In the chapter, a postcard arrives from Venice, showing beautiful palaces seemingly floating in the canal. Sophia’s grandmother has been there so she describes it excitedly to Sophia, the smells, the sinking, the golden dinner plates buried in the mud. They invent a princess and a mother, and then begin building their own Venice near a marsh pond, talking all the while as princess and posh mother. They have a little spat because grandmother thinks it’s not quite right that Sophia should be calling her ‘mama’, worrying about how she lacks her own mother. The spat is therapeutic, though. Later that night, a storm and high tide comes and destroys their Venice. Sophia is completely distraught. Grandmother says ‘I promise I’ll find the palace’ and secretly makes one from matches. When she finally lets Sophia in to see it, Sophia says ‘Quiet…I want to hear if she’s still there.’ After a while listening she says ‘You can rest easy. Her mother says it was a perfectly dreadful storm. Now she’s cleaning up the mess and she’s pretty worn out.’
I like the fact that a small image, a postcard, can be the stimulus for so much imaginative play. The two are completely absorbed in making Venice, and it grows and grows all day under the alder tree. In this making of Venice the grandmother isn’t acting as teacher, although it was her knowledge of the city that enabled them to imagine and recreate it. She is entirely involved in the play herself. Then the destruction of their work is a sad loss, but one that can be overcome by remaking the space for the drama to continue.
See this earlier post about my thoughts on ‘making as learning’:
This year’s GEM conference was advertised today (4-7 September, Leicester http://www.gem.org.uk/cpd/conf/conference.html)
The blurb said: “As government and funding priorities shift to fulfil expanding learning and social agendas, are heritage organisations being realistic in trying to be “all things to all people?”
Every Audience Matters provides an active and in-depth exploration of how we can meet these growing demands, and addresses the wider implications of our evolving roles, from regional, national and international perspectives.
The three days focus on:
This looks like a really useful conference. I had a couple of thoughts. The first is that I’m not sure that many organisations do try to be ‘all things to all people’ in shifting their focus towards excluded audiences and an educational mission. Many that are making this shift are building strong relationships with some very specific groups, which is generally ‘a good thing’. It is true perhaps that these organisations are becoming ‘quite a lot of things to some particular people’. I sometimes wonder whether it is possible to target specific groups a bit too much and to make assumptions that their strongest interests or identifications are what your programmes should be all about. This is a potentially controversial view, expressed tentatively.
The second thought is a gentle musing about the fact that there are two separate days on Learners and Audiences. Now, if museums are for learning and if learning experiences encompass everything including inspiration and enjoyment (ILfA), what is the difference? Of course, we would categorise a student taking part in a museum-based course as a ‘learner’, but they are also an audience for a cultural experience. We would also categorise a tourist wandering into a museum, passing by the shop and out again, as an audience member rather than a learner, but even at their most passive they are learning something simply by looking around them. The false differentiation can cause problems between teams in organisations, in funding bids and in scoping new projects. I’d be interested to hear comments from anyone who has views on this distinction.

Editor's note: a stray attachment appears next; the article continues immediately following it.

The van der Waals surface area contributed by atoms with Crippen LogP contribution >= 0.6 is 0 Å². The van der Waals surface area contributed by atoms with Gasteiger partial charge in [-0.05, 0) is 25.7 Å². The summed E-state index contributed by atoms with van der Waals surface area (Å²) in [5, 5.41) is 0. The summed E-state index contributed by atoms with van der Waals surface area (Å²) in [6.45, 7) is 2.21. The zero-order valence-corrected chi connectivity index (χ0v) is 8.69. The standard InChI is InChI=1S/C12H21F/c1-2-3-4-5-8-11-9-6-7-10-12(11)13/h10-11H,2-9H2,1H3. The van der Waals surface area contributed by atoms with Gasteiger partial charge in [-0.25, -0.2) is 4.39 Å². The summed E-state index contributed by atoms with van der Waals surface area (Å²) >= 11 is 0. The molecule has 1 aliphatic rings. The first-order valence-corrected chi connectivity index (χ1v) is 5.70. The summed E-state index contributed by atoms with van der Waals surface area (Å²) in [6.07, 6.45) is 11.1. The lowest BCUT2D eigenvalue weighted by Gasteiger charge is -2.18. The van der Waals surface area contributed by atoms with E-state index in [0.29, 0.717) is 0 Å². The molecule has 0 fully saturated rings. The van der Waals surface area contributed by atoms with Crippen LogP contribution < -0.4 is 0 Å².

Here’s the same post again, or rather the same excuse, different details. But hopefully you’ll find these links interesting. Flow are working on two more projects:
We’re helping the Wellcome Trust to scope the feasibility of touring exhibitions for young people, promoting the kinds of creating learning about biomedicine and science in general that are exemplified by the Pulse Awards that they fund. http://www.wellcome.ac.uk/en/pulse/about.html
I’ve been a fan of the Wellcome’s exhibitions for a long time, even going back to the early 90′s when they had tiny little shows hidden in their library building. Now, on 21 June, the Wellcome Collection opens in Euston Road. This is a unique mix of galleries, events and meeting, reading and eating places, dedicated to exploring the connections between medicine, life and art. The opening exhibition is all about the heart. http://www.wellcomecollection.org/
Another job is working for the Sonic Arts Network, doing a small piece of research for the Education team about their award-winning Sonic Postcards, focusing on ‘hard to reach’ young people. http://www.sonicartsnetwork.org/
I’m also a bit busy as a school governor at the wonderful Edmund Waller Primary School in SE14. http://www.edmundwaller.lewisham.sch.uk/ Because I’m the ‘link governor’ for art and literacy, I’m involved in an ambitious project all about books, working with Michael Rosen, printmaker Brian McKenzie and other creative contributors. Last week, we visited the British Library with a year 5 and year 2 group. I did a couple of workshops with them. It was quite an interesting experience, visiting with a school group, as until March 2006 I was head of learning there. It had been hard at the time to be in touch with children’s responses to the collections as I had to spend so much time in meetings. The children also had a workshop in the Sacred exhibition, which was very sumptuous. http://www.bl.uk/sacred